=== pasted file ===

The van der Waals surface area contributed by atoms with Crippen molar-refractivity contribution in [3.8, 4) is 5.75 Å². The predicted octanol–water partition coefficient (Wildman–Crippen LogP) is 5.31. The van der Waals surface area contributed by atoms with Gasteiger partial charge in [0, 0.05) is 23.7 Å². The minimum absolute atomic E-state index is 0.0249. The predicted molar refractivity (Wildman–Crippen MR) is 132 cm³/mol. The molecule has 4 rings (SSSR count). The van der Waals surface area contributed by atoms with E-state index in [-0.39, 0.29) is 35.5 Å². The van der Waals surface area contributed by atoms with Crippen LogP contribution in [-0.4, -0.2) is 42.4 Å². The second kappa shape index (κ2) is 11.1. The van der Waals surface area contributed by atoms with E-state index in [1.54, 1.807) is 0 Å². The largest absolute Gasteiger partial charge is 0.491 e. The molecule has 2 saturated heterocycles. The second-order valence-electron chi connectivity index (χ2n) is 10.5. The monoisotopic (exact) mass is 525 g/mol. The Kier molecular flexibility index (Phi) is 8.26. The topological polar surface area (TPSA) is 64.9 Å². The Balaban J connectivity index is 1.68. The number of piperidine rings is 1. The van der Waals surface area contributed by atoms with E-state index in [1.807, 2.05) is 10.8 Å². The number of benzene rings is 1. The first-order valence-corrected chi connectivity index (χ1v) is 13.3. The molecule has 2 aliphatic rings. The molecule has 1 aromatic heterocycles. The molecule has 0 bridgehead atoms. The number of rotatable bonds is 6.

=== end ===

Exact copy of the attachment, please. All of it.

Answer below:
The van der Waals surface area contributed by atoms with Crippen molar-refractivity contribution in [3.8, 4) is 5.75 Å². The predicted octanol–water partition coefficient (Wildman–Crippen LogP) is 5.31. The van der Waals surface area contributed by atoms with Gasteiger partial charge in [0, 0.05) is 23.7 Å². The minimum absolute atomic E-state index is 0.0249. The predicted molar refractivity (Wildman–Crippen MR) is 132 cm³/mol. The molecule has 4 rings (SSSR count). The van der Waals surface area contributed by atoms with E-state index in [-0.39, 0.29) is 35.5 Å². The van der Waals surface area contributed by atoms with Crippen LogP contribution in [-0.4, -0.2) is 42.4 Å². The second kappa shape index (κ2) is 11.1. The van der Waals surface area contributed by atoms with E-state index in [1.54, 1.807) is 0 Å². The largest absolute Gasteiger partial charge is 0.491 e. The molecule has 2 saturated heterocycles. The second-order valence-electron chi connectivity index (χ2n) is 10.5. The monoisotopic (exact) mass is 525 g/mol. The Kier molecular flexibility index (Phi) is 8.26. The topological polar surface area (TPSA) is 64.9 Å². The Balaban J connectivity index is 1.68. The number of piperidine rings is 1. The van der Waals surface area contributed by atoms with E-state index in [1.807, 2.05) is 10.8 Å². The number of benzene rings is 1. The first-order valence-corrected chi connectivity index (χ1v) is 13.3. The molecule has 2 aliphatic rings. The molecule has 1 aromatic heterocycles. The molecule has 0 bridgehead atoms. The number of rotatable bonds is 6.